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  Classical Editor Rob Barnett    


Sergei RACHMANINOV (1873-1943)
Symphony No. 1
Cinq Etudes-tableaux (orch. Ottorino Respighi)
Russian State Orchestra/Valeri Polyansky
CHANDOS CHAN 9822
[72:00]

 

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It seems incredible, doesn't it, that, at first, Rachmaninov's First Symphony was so vilified? After all, it's so very approachable, full of intensely felt drama and emotion and melody. Polyansky is something of a controversial conductor: some bemoan his slow tempi but when there is also such empathy for Rachmaninov's special language and idiom, and such an exciting and thoughtful performance as this, then I personally stand up and cheer. This is one of the most thrilling readings of this symphony I have heard. The pace might be leisurely but when those blistering climaxes arrive they are explosive. Polyansky screws up the tension so tightly it's almost unbearable. And his attack and accent! Just listen, for instance, to that powerful climax in the final movement when he allows his huge gong stroke to reverberate and subside slowly for some moments adding immeasurably to the dramatic effect. The scherzo is a quicksilver delight: one moment light as a feather, the next sombre and filled with terror.

Throughout, Polansky's shaping, his contouring is inspired; and, in the more romantic yearning passages, gorgeously legato. I have often remarked about the poetic phrasing and beautifully silken smooth playing of the Russian State Orchestra under Polyansky (yes, silken-smooth is an over-worked phrase as applied to musical criticism but most appropriate here).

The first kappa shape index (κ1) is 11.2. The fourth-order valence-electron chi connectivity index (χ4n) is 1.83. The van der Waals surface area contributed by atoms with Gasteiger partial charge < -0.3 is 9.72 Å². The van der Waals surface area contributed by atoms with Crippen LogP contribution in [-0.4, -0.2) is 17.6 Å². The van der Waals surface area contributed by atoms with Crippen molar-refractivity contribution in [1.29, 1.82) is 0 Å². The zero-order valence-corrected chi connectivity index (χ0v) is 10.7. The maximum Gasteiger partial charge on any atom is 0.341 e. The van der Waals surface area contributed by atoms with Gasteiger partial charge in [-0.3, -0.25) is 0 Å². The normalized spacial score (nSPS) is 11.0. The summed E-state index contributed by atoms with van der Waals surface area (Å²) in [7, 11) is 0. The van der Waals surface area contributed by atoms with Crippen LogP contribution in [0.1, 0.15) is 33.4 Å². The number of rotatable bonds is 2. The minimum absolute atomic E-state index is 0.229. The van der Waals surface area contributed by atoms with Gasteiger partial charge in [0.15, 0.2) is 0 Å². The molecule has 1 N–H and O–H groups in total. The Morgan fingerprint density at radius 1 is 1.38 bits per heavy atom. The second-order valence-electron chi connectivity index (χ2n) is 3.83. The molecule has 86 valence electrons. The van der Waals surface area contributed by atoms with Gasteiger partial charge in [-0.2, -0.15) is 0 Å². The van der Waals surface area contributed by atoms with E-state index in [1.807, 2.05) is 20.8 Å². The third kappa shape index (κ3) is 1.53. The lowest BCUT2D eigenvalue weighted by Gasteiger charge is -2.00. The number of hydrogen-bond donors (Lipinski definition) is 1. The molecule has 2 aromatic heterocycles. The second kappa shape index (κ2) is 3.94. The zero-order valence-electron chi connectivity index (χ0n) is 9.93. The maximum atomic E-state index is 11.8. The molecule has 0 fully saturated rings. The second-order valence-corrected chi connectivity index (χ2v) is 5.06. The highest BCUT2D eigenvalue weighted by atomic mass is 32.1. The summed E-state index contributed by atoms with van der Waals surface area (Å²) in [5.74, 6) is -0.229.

Polansky's Larghetto is some two minutes longer than Ashkenazy. Ponderous? Not a bit of it; it breathes bitter-sweet Slavian melancholy, its romance and deep tragedy eloquently, movingly, hauntingly sung.

Respighi was greatly respected as an arranger and orchestrator. In response to a suggestion by Serge Koussevitsky, conductor of the Boston Symphony Orchestra, Rachmaninov selected five of his Etudes Tableau for Respighi to orchestrate. "I am sure that in your masterly hands, these Etudes will be made to sound marvellous', Rachmaninov wrote to Respighi and suggested ways of approaching them (that is to say, Rachmaninov suggested pictorial images from which Respighi might work.) Later Rachmaninov called them "Respighi's suite" though, apparently, he was not entirely happy with Respighi's orchestrations.

The first of the Etudes is The Sea and the Seagulls an evocative seascape in which there is much reference to the Dies Irae (one of Rachmaninov's preoccupations). It is a greyish, sombre, monochromatic picture. [I could not help thinking of Walt Whitman and Delius's Sea Drift; there is a very similar feel and association.] The second Etude is a Fair Scene, brash and Petruchka-like. The fourth Etude is a brief but amusing musical telling of Red Riding Hood and the Wolf, a small orchestral tour-de-force, while the fifth is an Oriental Dance, as colourful and lively as the second. Third Etude is as substantial and compelling as the first. Rachmaninov suggested that this Funeral March should unfold in "fine, insistent and hopeless rain". This funeral sounds imposing - perhaps of some important figure, maybe a statesman or a general - for the music is magisterial and it has at times a martial ring. Bells toll and one senses a choir at a distance singing in the church. Polyansky's readings are more evocative and probe deeper than, for instance, Lóbez-Cobos on Telarc.

For me, this is one of the most thrilling, passionate and moving performances of Rachmaninov's Symphony No. 1 on record. The little-known Respighi orchestrations of five of Rachmaninov's Etudes-Tableaux make a compelling fill-up to a very desirable album.


Ian Lace


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